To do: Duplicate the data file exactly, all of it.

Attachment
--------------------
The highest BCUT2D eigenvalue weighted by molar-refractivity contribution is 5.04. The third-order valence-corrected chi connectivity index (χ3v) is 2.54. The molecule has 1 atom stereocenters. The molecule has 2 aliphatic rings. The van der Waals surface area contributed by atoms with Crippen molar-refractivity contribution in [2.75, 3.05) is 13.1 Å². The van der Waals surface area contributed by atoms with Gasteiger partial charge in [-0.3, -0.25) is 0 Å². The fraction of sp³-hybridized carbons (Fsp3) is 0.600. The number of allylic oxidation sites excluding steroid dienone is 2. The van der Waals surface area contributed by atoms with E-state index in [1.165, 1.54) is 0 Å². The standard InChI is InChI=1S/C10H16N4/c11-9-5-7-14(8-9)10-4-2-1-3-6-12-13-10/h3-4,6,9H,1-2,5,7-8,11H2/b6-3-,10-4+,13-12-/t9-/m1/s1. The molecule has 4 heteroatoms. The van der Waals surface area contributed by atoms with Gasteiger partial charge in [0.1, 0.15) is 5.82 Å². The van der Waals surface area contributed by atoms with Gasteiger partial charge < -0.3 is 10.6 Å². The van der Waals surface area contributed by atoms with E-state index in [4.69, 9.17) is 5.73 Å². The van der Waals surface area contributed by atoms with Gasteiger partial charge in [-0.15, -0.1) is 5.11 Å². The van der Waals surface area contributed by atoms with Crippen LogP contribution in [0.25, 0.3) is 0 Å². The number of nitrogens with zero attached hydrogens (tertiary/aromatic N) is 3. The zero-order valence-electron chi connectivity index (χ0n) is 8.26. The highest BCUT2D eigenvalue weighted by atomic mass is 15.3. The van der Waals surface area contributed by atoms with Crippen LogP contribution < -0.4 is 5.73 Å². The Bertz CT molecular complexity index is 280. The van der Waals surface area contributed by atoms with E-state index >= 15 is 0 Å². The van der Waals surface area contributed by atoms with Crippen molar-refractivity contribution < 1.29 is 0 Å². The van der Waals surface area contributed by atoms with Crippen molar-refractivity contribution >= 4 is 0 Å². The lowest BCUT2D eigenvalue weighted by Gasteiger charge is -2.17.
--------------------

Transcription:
The highest BCUT2D eigenvalue weighted by molar-refractivity contribution is 5.04. The third-order valence-corrected chi connectivity index (χ3v) is 2.54. The molecule has 1 atom stereocenters. The molecule has 2 aliphatic rings. The van der Waals surface area contributed by atoms with Crippen molar-refractivity contribution in [2.75, 3.05) is 13.1 Å². The van der Waals surface area contributed by atoms with Gasteiger partial charge in [-0.3, -0.25) is 0 Å². The fraction of sp³-hybridized carbons (Fsp3) is 0.600. The number of allylic oxidation sites excluding steroid dienone is 2. The van der Waals surface area contributed by atoms with E-state index in [1.165, 1.54) is 0 Å². The standard InChI is InChI=1S/C10H16N4/c11-9-5-7-14(8-9)10-4-2-1-3-6-12-13-10/h3-4,6,9H,1-2,5,7-8,11H2/b6-3-,10-4+,13-12-/t9-/m1/s1. The molecule has 4 heteroatoms. The van der Waals surface area contributed by atoms with Gasteiger partial charge in [0.1, 0.15) is 5.82 Å². The van der Waals surface area contributed by atoms with Gasteiger partial charge < -0.3 is 10.6 Å². The van der Waals surface area contributed by atoms with E-state index in [4.69, 9.17) is 5.73 Å². The van der Waals surface area contributed by atoms with Gasteiger partial charge in [-0.15, -0.1) is 5.11 Å². The van der Waals surface area contributed by atoms with Crippen LogP contribution in [0.25, 0.3) is 0 Å². The number of nitrogens with zero attached hydrogens (tertiary/aromatic N) is 3. The zero-order valence-electron chi connectivity index (χ0n) is 8.26. The highest BCUT2D eigenvalue weighted by atomic mass is 15.3. The van der Waals surface area contributed by atoms with Crippen LogP contribution < -0.4 is 5.73 Å². The Bertz CT molecular complexity index is 280. The van der Waals surface area contributed by atoms with E-state index >= 15 is 0 Å². The van der Waals surface area contributed by atoms with Crippen molar-refractivity contribution < 1.29 is 0 Å². The van der Waals surface area contributed by atoms with Crippen molar-refractivity contribution >= 4 is 0 Å². The lowest BCUT2D eigenvalue weighted by Gasteiger charge is -2.17.